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ImageI fear we may be propagating stereotypes about Europe, or Yurp as my niece named it when a toddler. Hannah and Margaret now think of this as a place where people drink wine at lunch, eat a daily gelato, and wear teeny tiny bathing suits. Of course my own ideas about Europe were also shaped in part by bikinis—- the ones our summer au pairs wore (and occasionally removed) on the beach, scandalizing some of the good people of Martha’s Vineyard and I am sure delighting others. Hannah herself made astute cultural observations at the swimming pool in Jerusalem. So when she turned to me on the beach at Korcula and said, accusingly, “I stand out in this one piece!”, who was I to object? Off we went to town to find more appropriate garb, and the nice man who sold them to us gave me a discount and told me to use the difference for ice cream. It’s all part of sweetening the travel experience

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One of my kids loves to travel

Family folklore seems to be repeating itself with my daughters. I have written a lot about how my childhood spent moving back and forth across oceans sparked in me the desire to keep moving. Explaining what probably seemed like an excessive 2.5 week vacation to my colleagues, I simply said: “for me, travel is necessary.” My sister, a far more prolific and eloquent writer, has written about how that same childhood fueled in her the desire — the necessity — to put down roots and create stability for her family. I am not sure I would call Lindsey, as she has, “unadventurous.” Working full time plus writing more or less full time plus a full, wonderful and demanding family life would be plenty of adventure for most. Plus, she and her then brand-new boyfriend tested their relationship with a hike up Kilimanjaro. And she brought her family to Jerusalem. All that said, there is no doubt that our chosen relationship to the idea of travel, away-ness, is one of the major differences between my beloved sister and myself.

9403431060_6b51fcdfeb_bAs it seems to be for Hannah and Margaret. Hannah is still learning how to be a competent traveler. She is only seven after all, so she is not all that resilient yet. But you can tell she wants to be. She can sleep anywhere and eat most anything. She asks a lot of questions and talks a lot (a LOT) about everything she is seeing and sensing and thinking. She wants to be part of every trip. On Monday we arrived in the Slovenian seaside town of Piran in a freak rain and wind storm.(Front page news in the national papers the next day). So we could not swim as planned, but Hannah wanted to get out and see the town and dance in the rain in the main square. Needless to say, so did I.

9374502241_8c55b4ca7d_bMargaret prefers to be snuggled up, safe and warm. She goes along with our travel habit because she has no choice, and once she feels at home in a place, things are fine. But her first moves are all about nesting, setting up the home. I have no doubt that her best memories from Slovenia will not be the jaw dropping Postojna Caves or the perfect turquoise of Lake Bled, but the “hat store” she set up in our apartment in Ljubljana. For Margaret, we have to make the odd and unusual feel very…familiar. Today I played school with her in Bled Castle. Every room was a different “center”: the room with armor was the “dress up center”…the one with the skeleton was the “science room.” Today she asked me, “after we leave Slovenia on Wednesday, can we take a little break from traveling before we go to Croatia?”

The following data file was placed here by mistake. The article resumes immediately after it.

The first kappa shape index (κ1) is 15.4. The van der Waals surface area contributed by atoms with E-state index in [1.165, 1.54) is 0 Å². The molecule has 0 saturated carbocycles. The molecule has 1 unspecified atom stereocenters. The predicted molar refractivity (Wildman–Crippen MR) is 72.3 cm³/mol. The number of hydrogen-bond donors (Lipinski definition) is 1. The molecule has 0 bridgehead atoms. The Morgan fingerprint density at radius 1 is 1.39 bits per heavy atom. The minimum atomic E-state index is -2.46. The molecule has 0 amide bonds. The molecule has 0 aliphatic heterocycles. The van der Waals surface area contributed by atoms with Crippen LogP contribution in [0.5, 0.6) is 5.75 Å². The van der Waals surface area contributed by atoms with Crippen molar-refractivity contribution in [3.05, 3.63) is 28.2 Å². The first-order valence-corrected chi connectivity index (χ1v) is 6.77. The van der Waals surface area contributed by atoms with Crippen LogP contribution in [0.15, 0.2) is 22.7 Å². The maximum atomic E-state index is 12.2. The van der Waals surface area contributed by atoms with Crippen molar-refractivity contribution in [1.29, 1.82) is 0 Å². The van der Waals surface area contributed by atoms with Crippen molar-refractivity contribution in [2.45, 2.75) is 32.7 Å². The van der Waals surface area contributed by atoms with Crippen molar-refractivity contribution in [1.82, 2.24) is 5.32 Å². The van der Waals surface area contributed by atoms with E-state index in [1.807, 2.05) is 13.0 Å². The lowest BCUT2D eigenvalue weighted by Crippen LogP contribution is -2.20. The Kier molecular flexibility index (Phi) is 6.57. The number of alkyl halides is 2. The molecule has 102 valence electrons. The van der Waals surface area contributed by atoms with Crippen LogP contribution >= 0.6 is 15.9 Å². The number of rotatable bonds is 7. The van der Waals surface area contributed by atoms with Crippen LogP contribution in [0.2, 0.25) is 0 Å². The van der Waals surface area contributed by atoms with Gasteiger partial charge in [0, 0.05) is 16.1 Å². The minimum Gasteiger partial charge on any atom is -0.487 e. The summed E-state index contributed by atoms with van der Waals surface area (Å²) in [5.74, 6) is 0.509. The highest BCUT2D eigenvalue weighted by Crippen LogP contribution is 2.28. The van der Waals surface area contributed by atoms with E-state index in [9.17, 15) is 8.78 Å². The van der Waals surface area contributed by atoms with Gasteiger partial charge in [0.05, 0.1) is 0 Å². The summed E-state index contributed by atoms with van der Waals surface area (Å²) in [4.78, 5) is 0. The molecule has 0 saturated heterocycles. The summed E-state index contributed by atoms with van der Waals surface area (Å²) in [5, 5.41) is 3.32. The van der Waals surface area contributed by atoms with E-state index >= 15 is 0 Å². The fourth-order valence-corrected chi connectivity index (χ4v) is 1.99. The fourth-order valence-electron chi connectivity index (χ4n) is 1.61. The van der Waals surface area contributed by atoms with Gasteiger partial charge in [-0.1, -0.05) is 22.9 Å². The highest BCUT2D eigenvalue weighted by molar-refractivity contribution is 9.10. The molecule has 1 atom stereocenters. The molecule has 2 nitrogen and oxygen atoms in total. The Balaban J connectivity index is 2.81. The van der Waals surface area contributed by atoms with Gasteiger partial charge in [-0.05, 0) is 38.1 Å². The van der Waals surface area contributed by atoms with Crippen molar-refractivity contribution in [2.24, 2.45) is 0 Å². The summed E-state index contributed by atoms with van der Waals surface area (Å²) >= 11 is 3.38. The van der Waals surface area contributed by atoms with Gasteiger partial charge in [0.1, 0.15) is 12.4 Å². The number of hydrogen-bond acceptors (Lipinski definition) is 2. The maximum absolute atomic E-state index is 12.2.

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Ljubljana, or Things I Had Forgotten About Traveling With Kids

9377307136_cc05e03c44_bI swear, I did not purposely drop my sun hat on the walk back from dinner at the end of a great, long first day of traveling. But it gave me a great chance to go back and hunt for it, and to walk through the crowds eating, drinking, laughing, listening to music and gallivanting around the Ljubljanica River. And while I enjoyed the rare feeling of going at my own pace with no one to carry or cajole, I had time to ponder the _____experience of traveling with children. I tried to write that sentence with various words: Lunatic? Magical? Gruelling? Humbling? At times today it felt like all those words.

There were definitely times I wondered, “why did we bring them? Why not go to Rehoboth Beach like a normal family?” I am sure my in-laws traveling with us, or anyone who happened to be near us, wondered the same thing. It is hot. Hannah and Margaret have not yet adjusted to being hot and walking a lot. In my memories, they used to be able to do this in Israel, but it might just be that, my memories. Who knows if it was ever true? It was humbling to be brought face to face with the sweaty, annoying reality of traveling with young children. The real deal, not the stuff I had imagined as I lived my regular life in boring Delaware. We had some epic whines and tears. In the penitentiary of Ljubljana Castle, my father in law pointed out the plaque that said the most common crime that used to land women in the clink was child murder. We both laughed ruefully. (Of course, I know this is not funny).